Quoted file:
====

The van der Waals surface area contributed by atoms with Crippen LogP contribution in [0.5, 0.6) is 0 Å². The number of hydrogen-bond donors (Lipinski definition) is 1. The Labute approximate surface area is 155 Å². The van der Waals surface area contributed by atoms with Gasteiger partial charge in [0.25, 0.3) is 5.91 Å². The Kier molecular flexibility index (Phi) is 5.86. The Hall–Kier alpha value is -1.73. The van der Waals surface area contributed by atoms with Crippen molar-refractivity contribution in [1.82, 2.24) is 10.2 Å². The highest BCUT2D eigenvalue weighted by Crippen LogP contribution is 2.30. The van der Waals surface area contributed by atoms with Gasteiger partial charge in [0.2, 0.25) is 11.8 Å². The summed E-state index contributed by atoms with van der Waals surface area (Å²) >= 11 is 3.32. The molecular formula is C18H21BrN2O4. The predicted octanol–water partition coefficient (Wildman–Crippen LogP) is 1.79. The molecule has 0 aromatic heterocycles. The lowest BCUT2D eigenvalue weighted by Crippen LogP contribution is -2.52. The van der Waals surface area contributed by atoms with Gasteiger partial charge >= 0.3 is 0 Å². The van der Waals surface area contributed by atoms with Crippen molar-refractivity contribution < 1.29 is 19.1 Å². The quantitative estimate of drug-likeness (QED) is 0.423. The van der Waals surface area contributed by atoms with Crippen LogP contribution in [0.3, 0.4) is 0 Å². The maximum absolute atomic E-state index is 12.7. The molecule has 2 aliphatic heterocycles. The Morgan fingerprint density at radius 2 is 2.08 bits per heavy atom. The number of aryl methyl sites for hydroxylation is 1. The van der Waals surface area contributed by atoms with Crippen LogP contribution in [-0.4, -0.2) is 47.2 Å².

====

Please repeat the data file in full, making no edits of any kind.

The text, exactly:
The van der Waals surface area contributed by atoms with Crippen LogP contribution in [0.5, 0.6) is 0 Å². The number of hydrogen-bond donors (Lipinski definition) is 1. The Labute approximate surface area is 155 Å². The van der Waals surface area contributed by atoms with Gasteiger partial charge in [0.25, 0.3) is 5.91 Å². The Kier molecular flexibility index (Phi) is 5.86. The Hall–Kier alpha value is -1.73. The van der Waals surface area contributed by atoms with Crippen molar-refractivity contribution in [1.82, 2.24) is 10.2 Å². The highest BCUT2D eigenvalue weighted by Crippen LogP contribution is 2.30. The van der Waals surface area contributed by atoms with Gasteiger partial charge in [0.2, 0.25) is 11.8 Å². The summed E-state index contributed by atoms with van der Waals surface area (Å²) >= 11 is 3.32. The molecular formula is C18H21BrN2O4. The predicted octanol–water partition coefficient (Wildman–Crippen LogP) is 1.79. The molecule has 0 aromatic heterocycles. The lowest BCUT2D eigenvalue weighted by Crippen LogP contribution is -2.52. The van der Waals surface area contributed by atoms with Gasteiger partial charge >= 0.3 is 0 Å². The van der Waals surface area contributed by atoms with Crippen molar-refractivity contribution < 1.29 is 19.1 Å². The quantitative estimate of drug-likeness (QED) is 0.423. The van der Waals surface area contributed by atoms with Crippen LogP contribution in [0.3, 0.4) is 0 Å². The maximum absolute atomic E-state index is 12.7. The molecule has 2 aliphatic heterocycles. The Morgan fingerprint density at radius 2 is 2.08 bits per heavy atom. The number of aryl methyl sites for hydroxylation is 1. The van der Waals surface area contributed by atoms with Crippen LogP contribution in [-0.4, -0.2) is 47.2 Å².